Prior to the rinse, the dry tea leaves emitted aromas of roasted almond, straw, honey, peach, and cinnamon. After the rinse, I noted new aromas of rose, violet, chocolate, malt, and baked bread. The first infusion introduced aromas of nutmeg and orange zest. In the mouth, the tea liquor presented notes of roasted almond, rose, honey, straw, cinnamon, and baked bread that were chased by hints of nutmeg, violet, chocolate, and orange zest. The subsequent infusions brought out aromas of pear, vanilla, sweet cherry, wood, plum, butter, guava, and minerals. Notes of peach and malt came out in the mouth alongside stronger and more readily noticeable impressions of orange zest and violet. Notes of nutmeg, minerals, plum, cream, vanilla, wood, guava, roasted peanut, sweet cherry, butter, marshmallow, brown sugar, and golden apple also emerged. As the tea faded, the liquor began to emphasize lingering impressions of minerals, rose, violet, roasted almond, honey, cinnamon, baked bread, butter, cream, peach, sweet cherry, and orange zest that were underscored by hints of vanilla, wood, malt, plum, nutmeg, guava, and pear.

This was a really nice example of a Taiwanese Bai Hao (Asian Beauty) oolong. It produced a liquor that had a ton of depth and complexity as well as a nice body and good texture in the mouth. Again, the ridiculous range of numerical scores for this tea shocks me. Even though I have not tried a ton of Asian Beauty oolongs, I have had several very high quality teas of this type, and honestly, I would say this one was very comparable to some of the best I have tried.

Flavors: Almond, Apple, Baked Bread, Brown Sugar, Butter, Cherry, Chocolate, Cinnamon, Guava, Honey, Malt, Marshmallow, Mineral, Nutmeg, Orange Zest, Peach, Peanut, Pear, Plums, Rose, Straw, Vanilla, Violet, Wood

Preparation
205 °F / 96 °C 6 g 4 OZ / 118 ML
Kittenna

I was curious, so I took a quick look – it looks like scores range from 66-96? With Harney themselves as the top score facepalm. Were there other scores that have since been deleted?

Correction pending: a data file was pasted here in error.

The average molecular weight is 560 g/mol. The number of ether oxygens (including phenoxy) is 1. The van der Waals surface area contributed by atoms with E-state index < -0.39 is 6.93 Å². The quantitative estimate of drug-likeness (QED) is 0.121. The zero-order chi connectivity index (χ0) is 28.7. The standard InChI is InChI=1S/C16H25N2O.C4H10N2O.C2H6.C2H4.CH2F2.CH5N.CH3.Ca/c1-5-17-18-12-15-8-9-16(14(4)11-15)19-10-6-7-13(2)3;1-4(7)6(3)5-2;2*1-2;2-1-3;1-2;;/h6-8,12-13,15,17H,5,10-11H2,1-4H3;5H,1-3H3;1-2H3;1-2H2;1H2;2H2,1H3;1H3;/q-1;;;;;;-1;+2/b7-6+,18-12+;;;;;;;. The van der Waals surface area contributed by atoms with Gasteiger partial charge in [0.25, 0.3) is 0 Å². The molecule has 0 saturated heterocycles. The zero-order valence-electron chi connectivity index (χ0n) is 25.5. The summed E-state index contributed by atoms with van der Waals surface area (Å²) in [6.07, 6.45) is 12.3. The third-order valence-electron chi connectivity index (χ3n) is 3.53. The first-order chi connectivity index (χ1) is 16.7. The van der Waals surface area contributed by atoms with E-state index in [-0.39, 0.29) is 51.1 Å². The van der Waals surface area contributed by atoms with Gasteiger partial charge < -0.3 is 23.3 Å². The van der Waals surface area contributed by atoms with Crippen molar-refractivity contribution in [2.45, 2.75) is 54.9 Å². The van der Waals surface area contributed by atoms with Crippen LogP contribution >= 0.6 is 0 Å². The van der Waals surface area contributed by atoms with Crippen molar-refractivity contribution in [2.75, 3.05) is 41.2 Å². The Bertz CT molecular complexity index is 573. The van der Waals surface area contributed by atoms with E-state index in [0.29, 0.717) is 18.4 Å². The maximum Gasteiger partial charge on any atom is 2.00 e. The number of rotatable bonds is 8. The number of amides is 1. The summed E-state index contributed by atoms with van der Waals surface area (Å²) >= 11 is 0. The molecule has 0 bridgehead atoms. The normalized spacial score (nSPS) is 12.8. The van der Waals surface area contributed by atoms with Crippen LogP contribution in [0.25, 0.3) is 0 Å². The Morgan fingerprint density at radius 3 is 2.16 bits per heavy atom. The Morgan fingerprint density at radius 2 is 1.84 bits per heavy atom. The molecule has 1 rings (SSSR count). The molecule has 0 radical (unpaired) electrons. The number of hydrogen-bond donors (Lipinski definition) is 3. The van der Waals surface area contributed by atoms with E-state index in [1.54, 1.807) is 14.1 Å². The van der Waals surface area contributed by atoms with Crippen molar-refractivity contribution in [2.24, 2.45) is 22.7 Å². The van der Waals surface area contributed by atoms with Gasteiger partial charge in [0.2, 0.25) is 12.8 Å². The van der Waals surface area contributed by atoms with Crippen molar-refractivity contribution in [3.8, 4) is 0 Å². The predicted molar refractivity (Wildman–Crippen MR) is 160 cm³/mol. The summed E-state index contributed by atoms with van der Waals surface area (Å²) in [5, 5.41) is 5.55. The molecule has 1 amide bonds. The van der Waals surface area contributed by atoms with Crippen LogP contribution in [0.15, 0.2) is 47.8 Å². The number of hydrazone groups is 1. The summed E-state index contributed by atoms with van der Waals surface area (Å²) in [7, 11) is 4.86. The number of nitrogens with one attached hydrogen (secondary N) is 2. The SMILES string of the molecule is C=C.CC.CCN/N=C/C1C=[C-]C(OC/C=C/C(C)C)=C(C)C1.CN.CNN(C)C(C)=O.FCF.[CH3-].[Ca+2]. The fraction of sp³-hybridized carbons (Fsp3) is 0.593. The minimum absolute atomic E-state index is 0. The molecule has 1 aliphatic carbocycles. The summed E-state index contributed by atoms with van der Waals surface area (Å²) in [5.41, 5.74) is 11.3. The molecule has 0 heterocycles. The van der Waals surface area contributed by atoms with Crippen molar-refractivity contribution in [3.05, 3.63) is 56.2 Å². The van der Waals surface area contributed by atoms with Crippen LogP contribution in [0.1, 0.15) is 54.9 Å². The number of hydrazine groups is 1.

eastkyteaguy

No, but it was just odd for me to see so much disagreement over how this tea should be scored. A lot of reviews seemed to hover in the 70s or 80s, but the range seemed rather extreme overall. I didn’t notice the Harney rating until right before I posted this review. While it is annoying to see a vendor gaming the ratings, Harney doing it doesn’t bother me as badly because they don’t seem to be doing this any longer, and they also don’t seem to give everything they offer ridiculously high scores.

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78

Okay, I’m finally back with a new review. I wasn’t sure whether or not I was going to be posting anything else here on Steepster since this place seems like it’s on life support and just barely hanging on, but I decided to go ahead and do so simply because I wanted to keep my backlog of reviews from growing any larger and also because I still like this place. For now, I’m unwilling to entirely give up on it. That being said, I am investigating some new forums for potential contributions to the tea world just in case Steepster goes belly-up. With all of that out of the way, I have some things to share. Those of you who get annoyed with personal updates in their tea reviews and have made it this far should get off this train now. This has been a hell of a week for me. It was a very heavy work week that started off with my credit card getting skimmed Monday. Then my debit card got hit Wednesday. Luckily, I was able to get assistance from my bank’s fraud protection department and was able to recoup the vast majority of my losses without interrupting my work schedule, but this experience led me to review my financial situation and also the extent of my online presence. I have known for some time that I spend way too much time on the internet and do way too much online shopping, so I took this opportunity to cut down on my online presence and expenses. Outside of Steepster, if it even really counts at all, I have done away with my social media presence and have been spending far less time online. I’ve been working on getting back in shape for the last month or so anyway, so my computer and phone time had been steadily tapering off, but I have reduced it even further. It was jarring at first, but cutting the cord felt wonderful. I’m a fairly grumpy, reserved, asocial person IRL. I tend to shy away from social gatherings and obligations and spend most of my time at home with my cats. Not having to deal with the flood of notifications and not feeling the constant urge to check my social media presence has been a breath of fresh air. I feel more comfortable in my own skin than I have in several years. I’m less stressed, pessimistic, and angry. I don’t feel burdened by relationships that had become a chore. I feel like I can spend more time authentically interacting with the people I like and respect and with whom I share interests. I’m finally starting to make concrete plans regarding my future, have been taking better care of myself, and have begun to pick some of my older hobbies and interests back up. Make no mistake, I’ll still be around, but there is a good chance that my little breaks from Steepster will eventually grow longer and longer.